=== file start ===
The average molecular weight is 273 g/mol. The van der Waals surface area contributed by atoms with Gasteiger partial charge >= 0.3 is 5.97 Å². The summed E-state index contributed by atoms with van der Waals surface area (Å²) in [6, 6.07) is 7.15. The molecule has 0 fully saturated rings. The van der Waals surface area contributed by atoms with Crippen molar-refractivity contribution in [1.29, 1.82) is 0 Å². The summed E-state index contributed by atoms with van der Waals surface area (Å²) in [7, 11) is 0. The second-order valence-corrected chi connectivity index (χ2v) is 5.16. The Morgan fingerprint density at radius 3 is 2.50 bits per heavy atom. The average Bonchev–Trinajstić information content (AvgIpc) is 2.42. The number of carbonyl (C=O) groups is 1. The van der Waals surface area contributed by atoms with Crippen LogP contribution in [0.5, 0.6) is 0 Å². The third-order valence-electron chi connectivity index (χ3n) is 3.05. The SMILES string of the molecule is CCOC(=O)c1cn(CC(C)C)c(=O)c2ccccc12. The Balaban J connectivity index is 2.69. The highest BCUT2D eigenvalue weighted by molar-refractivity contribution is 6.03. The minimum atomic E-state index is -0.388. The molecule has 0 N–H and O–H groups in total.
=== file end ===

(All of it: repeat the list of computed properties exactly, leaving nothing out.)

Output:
The average molecular weight is 273 g/mol. The van der Waals surface area contributed by atoms with Gasteiger partial charge >= 0.3 is 5.97 Å². The summed E-state index contributed by atoms with van der Waals surface area (Å²) in [6, 6.07) is 7.15. The molecule has 0 fully saturated rings. The van der Waals surface area contributed by atoms with Crippen molar-refractivity contribution in [1.29, 1.82) is 0 Å². The summed E-state index contributed by atoms with van der Waals surface area (Å²) in [7, 11) is 0. The second-order valence-corrected chi connectivity index (χ2v) is 5.16. The Morgan fingerprint density at radius 3 is 2.50 bits per heavy atom. The average Bonchev–Trinajstić information content (AvgIpc) is 2.42. The number of carbonyl (C=O) groups is 1. The van der Waals surface area contributed by atoms with Crippen LogP contribution in [0.5, 0.6) is 0 Å². The third-order valence-electron chi connectivity index (χ3n) is 3.05. The SMILES string of the molecule is CCOC(=O)c1cn(CC(C)C)c(=O)c2ccccc12. The Balaban J connectivity index is 2.69. The highest BCUT2D eigenvalue weighted by molar-refractivity contribution is 6.03. The minimum atomic E-state index is -0.388. The molecule has 0 N–H and O–H groups in total.